Key lime pie is a favorite all over the south – not just Florida.
Many restaurants on Hilton Head Island serve this desert. The Salty Dog Cafe, One Hot Mama’s and Red Fish are fan favorites, according to visitors and locals.
Here’s a recipe for key lime pie tastes every bit as authentic as the real deal — plus it’s easier to make.
- 9” graham cracker pie crust
- 3 egg yolks
- 14 oz. can of sweetened condensed milk
- 1/2 cup Key lime juice
- Whipped cream
Preheat oven to 350˚. Combine milk, egg yolks and lime juice. Blend until smooth. Pour filling into pie crust and bake for 15 minutes. Allow to stand 10 minutes before refrigerating. Top with whipped cream before serving.
History of Key Lime Pie
Key West, Florida, is famous for its fabulous Key Lime pie, one of America’s best-loved regional dishes.
Aficionados of Key Lime pie argue endlessly about the proper way to make one. Graham-cracker or pastry crust? Meringue on top, whipped cream or neither? Cooked or uncooked filling? The one thing they do agree on is that under no circumstances should you ever add green food coloring. The filling of the authentic pie is a light yellow.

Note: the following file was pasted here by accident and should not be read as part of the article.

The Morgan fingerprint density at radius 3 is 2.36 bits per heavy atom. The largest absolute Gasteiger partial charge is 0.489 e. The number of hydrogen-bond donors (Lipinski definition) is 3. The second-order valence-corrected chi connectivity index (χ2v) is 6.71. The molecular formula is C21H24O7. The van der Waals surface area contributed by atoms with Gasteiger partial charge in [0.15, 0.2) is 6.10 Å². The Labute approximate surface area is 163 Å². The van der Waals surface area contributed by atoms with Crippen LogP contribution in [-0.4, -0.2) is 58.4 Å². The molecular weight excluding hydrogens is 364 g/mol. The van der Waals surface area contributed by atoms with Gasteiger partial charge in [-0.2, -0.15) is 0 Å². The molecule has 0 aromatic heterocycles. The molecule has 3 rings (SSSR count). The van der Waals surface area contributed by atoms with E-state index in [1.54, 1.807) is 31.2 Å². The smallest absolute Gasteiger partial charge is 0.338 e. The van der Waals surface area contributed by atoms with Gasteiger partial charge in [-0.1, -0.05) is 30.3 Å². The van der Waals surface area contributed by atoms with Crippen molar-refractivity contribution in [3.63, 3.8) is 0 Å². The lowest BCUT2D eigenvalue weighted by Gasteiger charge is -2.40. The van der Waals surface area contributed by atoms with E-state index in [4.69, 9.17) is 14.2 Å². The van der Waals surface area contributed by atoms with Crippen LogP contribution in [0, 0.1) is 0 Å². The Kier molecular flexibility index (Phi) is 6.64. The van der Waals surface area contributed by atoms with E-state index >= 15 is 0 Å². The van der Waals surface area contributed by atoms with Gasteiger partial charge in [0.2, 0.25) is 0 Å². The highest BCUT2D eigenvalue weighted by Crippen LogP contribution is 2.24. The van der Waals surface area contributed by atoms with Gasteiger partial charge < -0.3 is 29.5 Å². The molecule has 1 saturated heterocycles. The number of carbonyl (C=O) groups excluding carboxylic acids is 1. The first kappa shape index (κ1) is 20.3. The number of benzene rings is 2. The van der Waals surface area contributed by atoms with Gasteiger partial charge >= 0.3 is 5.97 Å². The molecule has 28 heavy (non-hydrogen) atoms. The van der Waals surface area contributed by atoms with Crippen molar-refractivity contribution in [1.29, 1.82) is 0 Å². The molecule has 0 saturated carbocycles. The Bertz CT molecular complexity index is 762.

The Key lime tree, which is native to Malaysia, most likely first arrived in the Florida Keys in the 1500s with the Spanish.
Key limes look like confused lemons, as they are smaller than a golf ball with yellow-green skin that is sometimes splotched with brown. They are also known as Mexican or West Indian limes.
When a hurricane in 1926 wiped out the Key lime trees in South Florida, growers replanted with Persian limes, which are easier to pick and to transport. Today, the Key lime tree is almost a phantom and any remaining trees are only found in backyards and their fruit never leaves the Florida Keys. Key limes are also grown for commercial use in the Miami area.
Source: Linda Stradley, whatscookingamerica.net.